Filing 21

OPINION. Signed by Judge Claire C. Cecchi on 04/05/2017. (ek)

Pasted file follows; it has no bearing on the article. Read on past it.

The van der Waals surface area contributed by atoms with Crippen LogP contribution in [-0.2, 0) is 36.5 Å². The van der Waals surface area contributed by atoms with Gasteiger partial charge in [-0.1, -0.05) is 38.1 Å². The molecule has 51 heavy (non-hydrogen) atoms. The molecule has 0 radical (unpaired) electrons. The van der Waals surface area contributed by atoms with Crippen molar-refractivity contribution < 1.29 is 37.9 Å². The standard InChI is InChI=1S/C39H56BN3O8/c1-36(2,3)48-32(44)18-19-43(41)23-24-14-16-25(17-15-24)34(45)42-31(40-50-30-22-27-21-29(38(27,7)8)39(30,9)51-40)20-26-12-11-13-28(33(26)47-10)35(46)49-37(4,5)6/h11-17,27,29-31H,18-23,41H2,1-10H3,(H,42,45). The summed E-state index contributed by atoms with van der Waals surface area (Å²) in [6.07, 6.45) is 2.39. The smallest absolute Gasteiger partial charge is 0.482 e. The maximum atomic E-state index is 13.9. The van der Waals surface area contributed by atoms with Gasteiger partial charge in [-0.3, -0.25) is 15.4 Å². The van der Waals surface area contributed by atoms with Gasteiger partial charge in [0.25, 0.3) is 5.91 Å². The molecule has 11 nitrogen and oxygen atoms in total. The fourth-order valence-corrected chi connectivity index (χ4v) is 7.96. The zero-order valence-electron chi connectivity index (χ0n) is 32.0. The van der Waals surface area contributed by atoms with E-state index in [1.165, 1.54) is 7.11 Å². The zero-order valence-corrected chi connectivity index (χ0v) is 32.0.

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NOT FOR PUBLICATION UNITED STATES DISTRICT COURT DISTRICT Of NEW JERSEY DEBORAH WORL o/b/o STEVEN WOHL, Civil Action No.: 2:15-cvO2478 (CCC) Plaintiff, OPINION V. CAROLYN W. COLVIN, Acting Commissioner of Social Security, Defendant. CECCHI, District Judge. I. INTRODUCTION Before the Court is Deborah Wohl’s (“Plaintiff’) appeal seeking review of a final determination by the Commissioner of the Social Security Administration (“Commissioner”) denying Steven Wohi’s application for disability benefits (“DIB”) under § 216(i) and 223(d) of the Social Security Act (“SSA”). The issue to be decided is whether the Commissioner’s denial of benefits is supported by substantial evidence. For the reasons set forth below, the decision of the Administrative Law Judge (“AU”) is affirmed in part, vacated in part, and the matter is remanded for further proceedings consistent with this Opinion. II. BACKGROUND A. Procedural Background Plaintiff brings this claim on behalf of her deceased husband, Steven Wohi. (Tr.’ at 2). Mr. Wohl applied for DIB on February 27, 2012, alleging disability as of on August 20, 2005. (Id. “Tr.” refers to the certified record of the administrative proceedings. (ECF No. 5). at 225). He later amended the alleged onset date to January 1, 2008. ( at 222). Mr. Wohi’s DIB claim was denied initially on June 11. 2012, and upon reconsideration on November 23, 2012. (Id. at 22). On November 14, 2013, a hearing was held before AU Michal L. Lissek. (Id. at 4060). A supplemental hearing was held on March 5, 2014. (Id. at 61-83). AU Lissek issued a decision on April 30, 2014 finding Mr. Wohl was not disabled as defined by the SSA at any time from January 1, 2008, the alleged onset date, through December 31, 2008, the date Mr. Wohi was last insured. (Id. at 33). On June 25, 2014, Mr. Wohl requested review of the AU’s decision. (Id. at 364-73). Mr. Wohi died on October 31, 2014. (ECF No. 1). In a notice dated February 10, 2015, the Appeals Council denied the request for review. (Id.) On April 7, 2015, Plaintiff instituted this action. (Id.) B. Factual Background Mr. Wohi was born May 1, 1951. (Id. at 196). He completed two years of college and worked primarily as a technology/software marketer and manager. (Id. at 45-48, 231). Mr. Wohi alleged disability due to hepatitis C, cirrhosis and other severe liver disease, polyneuropathy caused by medical treatment, memory and cognitive loss, confusion and poor focus, arthritis joint and back pain, pulmonary disorder with shortness of breath, extreme fatigue, depression, and brain dysfunction. (Id. at 230). Thomas Amrick, M.D., treated Mr. Wohl for his chronic hepatitis C infection from February 2001 through September 2012. (Id. at 609-729). From May 7, 2001 through December 2005, Mr. Wohl’s hepatitis C infection was treated with Interferon Alfa, Ribavirin, Rebetron, and Pegasys injections, which were ineffective in improving the hepatitis C infection. (j at 634-56). Plaintiff contends that this treatment, specifically the Ribavirin. produced adverse side effects including fatigue and impaired concentration. (Plaintiffs Brief (“P1. Br.”), ECF No. 15 at 3 n.4; 2 Plaintiffs Reply Brief (“P1. R.”) ECF No. 20 at 2-3). Dr. Amrick’s notes from this period reference Mr. Wohi’s complaints of fatigue, mood swings, and irritability. (Tr. at 635-38, 649, 655, 685). On October 24, 2013, Dr. Amrick completed a Liver Disease RFC Questionnaire. (Id. at 741-45). In the Questionnaire, Dr. Amrick indicated Mr. Wohi suffered from fatigue, general malaise, difficulty walking, muscle weakness, loss of manual dexterity, difficulty thinking/concentrating, psychological problems, abdominal pain, and chronic skin infections. (Id. at 741). Dr. Amrick stated he believed Mr. Wohi “frequently” experienced symptoms severe enough to interfere with attention and concentration. (i at 742). In September 2013, Mr. WohI underwent a neuropsychological examination with Jonathan Slyker. Ph.D. (j at 737-40). Dr. Slyker found Mr. Wohl’s test results revealed “deficits in working memory, response inhibition, and nonverbal reasoning compared to likely functioning prior to medical illness.” (Id. at 740). Additionally, Dr. Slyker found that Mr. Wohl’s complaints of “intense neuropsychiatric symptoms immediately on initiation of antiviral treatment in 2001” were “quite typical.” (Id.) He opined that Mr. Wohl’s cognitive examination was “probably representative of his cognitive functioning dating back to the beginning of his [hepatitis C] treatment in 2001.” (Id.) During the supplemental hearing before the AU on March 5, 2014, Dr. Martin A. Fechner appeared as a medical expert. After reviewing the administrative record, Dr. Fechner testified that he did not believe Mr. Wohl’s hepatitis C treatment was responsible for any diminished cognitive functioning. (Id. at 71-72). Dr. Fechner further stated that he did not believe Dr. Slyker, who first saw Mr. Wohl in 2013, could give a valid opinion of Mr. Wohl’ s cognitive functioning prior to his date last insured in 2008. (Id. at 72). 3 Mr. Wohi’s wife, Deborah Wohi, testified at the November 13, 2014 hearing regarding Mr. Wohi’s mental impairments. (Id. at 5 7-60). She also submitted written testimony to the Social Security Administration on April 23, 2012. (Id. at 246-53). Additionally, the record contains written testimony regarding Mr. Wohi’s alleged cognitive impairments from Mr. Wohi’s son, Jonathan Wohl, his daughter, Larissa Wohi, and a former co-worker, Samuel Platt. (Id. at 26$72). The lay testimony addressed Mr. WohI’s allegations of debilitating fatigue as well as memory and concentration issues. (Id.) III. LEGAL STANDARD A. Standard of Review This Court has jurisdiction to review the Commissioner’s decision under 42 U.S.C. § 405(g) and 1383(c)(3). The Court is not “permitted to re-weigh the evidence or impose [its] own factual determinations,” but must give deference to the administrative findings. Comm’r Soc. Sec., 667 f.3d 356, 359 (3d Cir. 201 1); see also 42 U.S.C. § Chandler v. 405(g). Nevertheless, the Court must “scrutinize the record as a whole to determine whether the conclusions reached are rational” and supported by substantial evidence. Gober v. Matthews, 574 f.2d 772, 776 (3d Cir. 1978) (citations omitted). Substantial evidence is more than a mere scintilla, and is “such relevant evidence as a reasonable mind might accept as adequate to support a conclusion.” Chandler, 667 f.3d at 359 (citing Richardson v. Perales, 402 U.S. 389, 401 (1971)). If the factual record is adequately developed, substantial evidence “may be ‘something less than the weight of the evidence, and the possibility of drawing two inconsistent conclusions from the evidence does not prevent an administrative agency’s finding from being supported by substantial evidence.” Daniels v. Astrue, No. 4:08-1676, 2009 WL 1011587, at *2 (M.D. Pa. Apr. 15, 2009) (quoting Consolo v. Fed. Mar. Comm’n, 383 U.S. 607, 620 (1966)). In other words, under this deferential 4 standard of review, the Court may not set aside the AU’s decision merely because it would have come to a different conclusion. Cruz v. Comm’r of Soc. Sec., 244 F. App’x 475, 479 (3d Cir. 2007) (citing Hartranft v. Apfel, 181 F.3d 358, 360 (3d Cir. 1999)). B. Determining Disability Pursuant to the SSA, in order to be eligible for benefits, a Plaintiff must show that he is disabled by demonstrating an inability to “engage in any substantial gainful activity by reason of any medically determinable physical or mental impairment which can be expected to result in death or which has lasted or can be expected to last for a continuous period of not less than twelve months.” 42 U.S.C. § 423(d)(l)(A), 1382c(a)(3)(A). Taking into account the Plaintiffs age, education, and work experience, disability will be evaluated by the Plaintiffs ability to engage in his previous work or any other form of substantial gainful activity existing in the national economy. 42 U.S.C. § 423(d)(2)(A), 13$2c(a)(3)(B). A person is disabled for these purposes only if his physical or mental impairments are “of such severity that he is not only unable to do his previous work, but cannot, considering his age, education, and work experience, engage in any other kind of substantial gainful work which exists in the national economy. . . .“ 42 U.S.C. § 13$2c(a)(3)(B). Decisions regarding disability will be made individually and will be “based on evidence adduced at a hearing.” Sykes v. Apfel, 228 F.3d 259, 262 (3d Cir. 2000) (citing Heckler v. Campbell, 461 U.S. 458, 467 (1983)). Congress has established the type of evidence necessary to prove the existence of a disabling impairment by defining a physical or mental impairment as “an impairment that results from anatomical, physiological, or psychological abnormalities which are demonstrable by medically acceptable clinical and laboratory diagnostic techniques.” 42 U.S.C. §sS 423(d)(3), 1322(a)(3)(D). 5 C. Sequential Evaluation Process The SSA follows a five-step sequential evaluation to determine whether a Plaintiff is disabled within the meaning of the statute. 20 C.F.R. §S 404.1520, 416.920. First, the AU must determine whether the Plaintiff is currently engaged in gainful activity. Sykes, 22$ F.3d at 262. Second, if he is not, the AU determines whether the Plaintiff has a severe impairment that limits his ability to work. Id. Third, if he has such an impairment, the AU considers the medical evidence to determine whether the impairment is listed in 20 C.F.R. Part 404, Subpart P, Appendix 1 (the “Listings”). If it is, this results in a presumption of disability. j4 If the impairment is not in the Listings, the AU must determine how much residual functional capacity (“RFC”) the applicant retains in spite of his impairment. Id. at 263. Fourth, the AU must consider whether the Plaintiffs RFC is enough to perform his past relevant work. Id. Fifth, if his RFC is not enough, the AU must determine whether there is other work in the national economy that the Plaintiff can perform. Ich The evaluation will continue through each step unless it can be determined at any point that the Plaintiff is or is not disabled. 20 C.F.R. § 404.1520(a)(4), 416.920(a)(4). The Plaintiff bears the burden of proof at steps one, two, and four, upon which the burden shifts to the Commissioner at step five. Sykes, 22$ F.3d at 263. Neither party bears the burden at step three. Id. at 262 n.2. IV. DISCUSSION A. Summary of the AU’s Findings At step one, the AU found that Mr. Wohl last met the insured status requirements of the S$A and had not engaged in substantial gainful activity from the alleged onset date of January 1, 2002 through his date last insured, December 31, 200$. (Id.) At steps two and three, the AU 6 found Mr. Wohl’s impairments of severe hepatitis C, liver cirrhosis, obesity, and depression were “severe,” but not severe enough to meet, either individually or in combination, any of the impairments listed in 20 C.F.R. § 4014, Subpart P, Appendix 1. (Id. at 24). The ALl found Mr. Wohi’s other alleged impairments, including sleep apnea, Bell’s Palsy, cognitive impairments, neuropathy, chest pain, and ankle pain and swelling were nonsevere. (Id. at 25-26). The AU concluded Mr. Wohi had the RFC to perform sedentary work as defined under 20 CFR § 404.1567(a), meaning Mr. Wohl could “only stand and walk for two hours and sit for six hours in an eight-hour workday. [Mr. Wohi] requires breaks from sitting for one to two minutes every hour. Further he can only occasionally crouch, bend, and climb stairs. He cannot work around heights, climb ladders or scaffolds, or crawl.” (Id. at 28). The AU also stated that “based on fatigue and depression symptoms,” Mr. Wohl was limited to semi-skilled work. (Id.) To make this conclusion, the AU considered all of Mr. Wohl’s symptoms and their consistency with the evidence. ( at 29). The AU found Mr. Wohl’s statements of intensity, persistence and limiting effects of his impairments were not entirely credible because they were not supported by the medical evidence as a whole. (Id.) Specifically, the AU concluded that, although the hepatitis C treatment “could reasonably be expected to cause the alleged symptoms,” including difficulty “remembering and completing tasks, concentrating, and following instructions,” (id. at 29), the record did not support Mr. Wohl’s allegations of disabling psychological symptoms and limitations. ( at 30). Moreover, the AU found Mr. Wohl’s subjective complaints inconsistent with Mr. Wohi’s daily activities and his noncompliance with treatment. (Id. at 29). The AU did not appear to consider lay witness testimony in determining Mr. Wohi’s RFC. At step four, the AU found Mr. Wohl was incapable of performing past relevant work as 7 a personal recruiter and a sales manager. (Id. at 3 1). At step five, the AU found there were jobs in significant numbers in the national economy that Plaintiff could perform. (Id. at 32). The AU identified these jobs as: telephone solicitor, information clerk, emergency dispatcher, and charge account clerk. (Id.) B. Analysis Plaintiff makes the following arguments in support of her contention that the AU’s decision should be reversed: (1) the state agency failed to have the case reviewed by a psychologist or psychiatrist; (2) the AU’s decision that Mr. Wohl did not have a medically determinable cognitive impairment was in error; (3) the AU failed to properly evaluate Mr. Wohi’s subjective complaints of severe fatigue; and (4) substantial evidence did not support the AU’s finding that there was other work in the national economy that Mr. Wohi could have performed. (P1. Br. at 1). The Court addresses each of these arguments in turn. 1. The AU Failed to Obtain the Opinion of a Qualified Psychologist The SSA requires that “in any case where there is evidence which indicates the existence of a mental impairment,” the Commissioner must make “every reasonable effort to ensure” that “a qualified psychiatrist or psychologist has completed the medical portion of the case review and any applicable residual functional capacity assessment.” 42 U.S.C. § 421(h). Plaintiff contends the Commissioner failed to obtain the opinion of a qualified psychiatrist or psychologist to evaluate Mr. WohI’s allegations of mental impairments, and therefore the AUJ’s decision failed to comply with the SSA. (P1. Br. at 14). To support this contention, Plaintiff cites to the AUJ’s decision which states that “the case was only reviewed by single decision makers.” (Id.; Tr. at 31). Despite Plaintiffs contention and the AUJ’s statement, the record appears to indicate that in addition to two doctors specializing in internal medicine, two state agency psychologists also 8 reviewed Mr. Wohi’s medical evidence at the initial stage and upon reconsideration, in compliance with the SSA. On June 6, 2012, Herman Huber, Ph.D., a state agency psychologist, initially determined that after considering Listing 12.02, there was insufficient evidence to substantiate the presence of a disorder that met listing criteria. (Tr. at 84-90). Additionally, on October 15, 2012, during reconsideration of the claim, Brady Dalton, Ph.D., another state agency psychologist, reviewed Mr. Wohi’s file, and after considering Listings 12.02 and 12.04, found there was insufficient evidence to determine that Mr. Wohl’s symptoms met listing criteria. (Id. at 94-102). However, despite the record, the AU failed to address the psychologists’ evaluations. Thus, the Court cannot provide meaningful review of the AU’s consideration of this evidence. On remand, the AU should obtain and review the opinion of a qualified psychiatrist or psychologist and provide a discussion of such evidence. 2. The AU Failed to Properly Evaluate Lay Evidence At step two, the AU found that the record did not contain sufficient evidence from an acceptable medical source to establish the existence of a medically determinable cognitive impairment prior to the date last insured. (Tr. at 25). Plaintiff argues that AU failed to comply with Social Security Ruling (“SSR”) 83-20 because the AU required contemporaneous medical evidence, did not credit Dr. Slyker’s opinion, and did not address evidence from lay witnesses. (Id. at 16-20). As a preliminary matter, Plaintiffs reliance on SSR 83-20 is misguided. “The purpose of SSR 83—20, is to ‘describe the relevant evidence to be considered when establishing the onset date of disability,’ not whether disability exists.” Zirnsak v. Colvin, 777 F.3d 607, 613 (3d Cir. 2014) (citing SSR 83—20, 1983 WL 31249, at *1(1983) (emphasis added)). 9 Whereas here, Plaintiff argues the AU should have found the existence of a severe impairment, rather than a different onset date, SSR 83-20 is inapposite.2 Further, the AU did not err in giving little weight to Dr. $lyker’s opinion. “In evaluating medical reports, the AU is free to choose the medical opinion of one doctor over that of another.” Diaz v. Comm’r of Soc. Sec., 577 F.3d 500, 505 (3d Cir. 2009) (citing Cotter v. Harris, 642 F.2d 700, 705 (3d Cir. 1981)). Under the substantial evidence standard of review, the issue is whether sufficient evidence reasonably supports the AU’s analysis. See Logan v. Colvin, No. 14-4571, 2015 WU 5722391, at *7 (D.N.J. Sept. 29, 2015) (“The role of the District Court in reviewing an AU’s denial of disability benefits is not to reweigh the evidence presented, but instead to determine whether the AU made a decision supported by substantial evidence”). Here, the AU gave “great weight” to Dr. Fechner’s opinion that Plaintiffs impairments “could not reasonably be expected to cause the sort of severe mental symptoms” Plaintiff described, rather than to Dr. Slyker’s opinion that Plaintiff had deficits in working memory and nonverbal reasoning. (Tr. at 25). The AU supported her decision, noting: (1) Dr. Fechner had the opportunity to review the entirety of the medical record, (2) he was able to justify his findings based on analysis of Mr. WohI’s blood work, and (3) his opinion was consistent with examinations where Mr. Wohl reported improvement in his symptoms. (j at 31). Conversely, the AU discredited Dr. Slyker’s report because it “occurred four and a half years after the date last insured.” 2 (4. at 25). Even under the framework of SSR 83-20, the AU’s decision was supported by substantial evidence. The Ruling provides that “How long [a] disease may be determined to have existed at a disabling level of severity depends on an informed judgment of the facts in the particular case. This judgment, however, must have a legitimate medical basis. At the hearing, the administrative law judge (AU,) should call on the services of a medical advisor when onset must be inferred.” SSR 83-20, 1983 WL 31249, at *3 (emphasis added). In this case, the AU called on Dr. fechner, an impartial medical expert, to assist the AU in assessing Plaintiffs medical record. Therefore, even under the framework of 83-20, the AU’s decision was supported by substantial evidence. 10 Accordingly, substantial evidence supported the AU’s decision to attribute great weight to Dr. fechner’s opinion and little weight to Dr. Slyker’s retrospective opinion. However, while an AU is free to weigh the credibility of the evidence before her, “[s]he must give some indication of the evidence that [s]he rejects and [her] reason(s) for discounting that evidence.” fargnoli v. Massanari 247 f.3d 34, 43 (3d Cir. 2001). In this case, Plaintiff offered lay evidence from Mr. Wohi’s family and former co-worker regarding Plaintifrs cognitive impairments. (P1. Br. at 20). In Burnett v. Commissioner of Social Security, the Third Circuit held that the AU erred by not addressing the testimony of lay witnesses at all. 220 F.3d 112, 122 (3d Cir. 2000) (“Similar to the medical reports, the AU must also consider and weigh all of the non-medical evidence before him.”) (citing Van Horn v. $chweiker, 717 F.2d $71, $73 (3d Cir. 19$3)). Here, the AU did not analyze or explain her consideration of the lay evidence provided by Plaintiff, and thus the Court cannot provide meaningful review of the AU’s consideration of this evidence. On remand, the AU should evaluate the credibility of and the weight given to the lay evidence offered by Plaintiff. See Del Valle v. Comm’r of Soc. Sec., No. 12-7930 RMB, 2014 WL 546111, at * 10 (D.N.J. Feb. 10, 2014) (remanding for the AU’s failure to assess lay witness testimony). 3. The AU’s Evaluation of Mr. Wohi’s Subjective Complaints was Supported by Substantial Evidence Plaintiff alleges that the AU failed to properly evaluate Mr. Wohi’s subjective complaints of severe fatigue. When determining a claimant’s RFC, the AU must consider the claimant’s subjective complaints and the extent to which such subjective symptoms can reasonably be accepted as consistent with the objective medical and other evidence. 20 C.F.R. §sS 404.1529(a), 4 16.929(1). The AU “must give serious consideration to a claimant’s subjective complaints of pain, even where those complaints are not supported by objective evidence.” Mason v. Shalala, 11 994 f.2d 1058, 1067 (3d Cir. 1993). However, in making such credibility determinations, the AU is given great discretion, and his findings are entitled to judicial deference. $ Metz v. fed. Mine Safety & Health Review Comm’n, 532 F. App’x 309, 312 (3d Cir. 2013) (“Overturning an AU’s credibility determination is an ‘extraordinary step,’ as credibility determinations are entitled to a great deal of deference.”). This Court finds the AU’s evaluation of the Plaintiffs subjective complaints was supported by substantial evidence. The AU considered Mr. Wohl’s testimony at the administrative hearing, and limited Plaintiffs RFC to semi-skilled work based upon Plaintiffs subjective complaints of fatigue. (Tr. at 29-3 0). However, the AU also found that the description of the severity of Mr. Wohl’s pain was not completely consistent with his daily activities and noncompliance with recommended treatment. (Id. at 29). The Regulations provide that an AU may use “any kind of medical or nonmedical evidence” in order to “satisfy the substantial evidence test, including the extent of Mr. Wohl’s daily activities. See SSR 96-2p; 20 C.F.R. § 404.1529(c)(3)(i), 41 6.929 (c)(3)(i) (providing the extent of a plaintiffs daily activities is a factor relevant to determining a plaintiffs symptoms). Moreover, “an AU may consider a claimant less credible if the individual fails to follow the prescribed treatment plan without good reason.” Vega v. Comm’r of Soc. Sec., 358 F. App’x 372, 375 (3d Cir. 2009) (citing SSR 96—7p). As the AU used appropriate factors to evaluate Mr. Wohi’s credibility, the AU’s evaluation of Plaintiffs credibility was supported by substantial evidence. 4. Substantial Evidence Did Not Support the AU’s Finding That There was Other Work Mr. Wohi Could Have Performed in the National Economy Plaintiff argues the AU’s determination that there was work available in the national economy Mr. Wohl could have performed was not supported by substantial evidence. Specifically, Plaintiff argues the hypothetical question the AU posed to the VIE did not account for all of Mr. 12 Wohi’s limitations. A hypothetical question posed to a VE “must reflect all of a Plaintiffs impairments that are supported by the record; otherwise the question is deficient and the expert’s answer to it cannot be considered substantial evidence.” Chrupcala v. 1-leckler, $29 f.2d 1269, 1276 (3d Cir. 1987). The Court finds that the hypothetical questions on which the AU relied did not reflect all of Mr. Wohl’s impairments and cannot be considered substantial evidence. Plaintiff contends the AU ciTed by failing to include any mention of Mr. Wohl’s “moderate difficulties” with regard to his concentration, persistence, or pace. (P1. Br. at 26). The AU asked the VE three questions in all. first, the AU asked the yE to assume a hypothetical person that can perform sedentary work and: Can walk and stand a total of two hours in an eight hour day; sit for six hours with one or two minute stretching every hour; he can lift ten pounds occasionally, less than ten pounds frequently; he cannot work around heights, climb ladders or scaffolding; no crawling; occasional bending and crouching; occasional stairs. (Tr. at 80). The VE found this hypothetical person could perform Mr. Wohl’s previous jobs. Second, the AU added the additional limitation that based on “fatigue and depression symptoms” the hypothetical person is limited to semi-skilled work. (Id.). The VE found that this person could not perform Mr. WohI’s previous jobs, but that there are jobs existing in significant numbers in the national economy that this person could perfonm (Id. at 80-82). Third, the AU asked if there would be work for someone who was the “same as [hypothetical person] number one but based on severe fatigue he is unable to focus more than 50 percent of an eight hour day.” (id. at 82). The VE said that there would be no jobs in the national economy for that hypothetical person. (Id.). The AU concluded that based upon the second hypothetical question, there were jobs existing in significant numbers in the national economy that Plaintiff could perform. (Id. at 32). At step two, the AU found that Plaintiff had moderate difficulties in concentration, persistence, and pace. (Id. at 27). If there is a finding of “moderate difficulties” with regard to 13 concentration, persistence, or pace there must be some mention of these limitations in the hypothetical question. ç Green v. Colvin, No. 14-1942, 2016 WL 1696797 at *3 (E.D. Pa. Apr. 27, 2016) (finding an AU’s RFC evaluation and hypothetical question were deficient because they failed to incorporate the AU’s own findings that the Plaintiff had mild limitations with concentration, persistence, or pace). While there is no specific language that satisfies this requirement, some mention is necessary. See, e.g., McDonald v. Astnie, 293 F. App’x. 941, 946 (3d Cir. 200$). The AU did not specifically include Mr. Wohl’s moderate difficulties with regard to concentration, persistence, and pace in the second hypothetical question posed to the yE, upon which he ultimately relied.3 Because the AU failed to include all of Plaintiffs credibly established limitations in the hypothetical used to support her step-five determination, it was not supported by substantial evidence. See Ramirez v. Barnhart, 372 F.3d 546, 552 (3d Cir. 2004). Thus, on remand, the AU must account for all of Plaintiffs recognized mental limitations in her questions to the yE. V. CONCLUSION F or the foregoing reasons, the Court affirms in part and vacates in part the AU’s decision and remands this case for further administrative proceedings consistent with this Opinion. An appropriate order accompanies this Opinion. Date: e_L S, 2—a 7 CLAIRE C. CECCHI, U.S.D.J. Although the third hypothetical question included limitations with regard to concentration, the AU appears to have disregarded the VE’s answer to that hypothetical. The VE told the AU that there would be no work in the national economy for a hypothetical person based on this question. (Id. at $2). In concluding that Mr. WohI could perform jobs in the national economy, the AU did not explain why she disregarded the VE’s answer to the third hypothetical. 14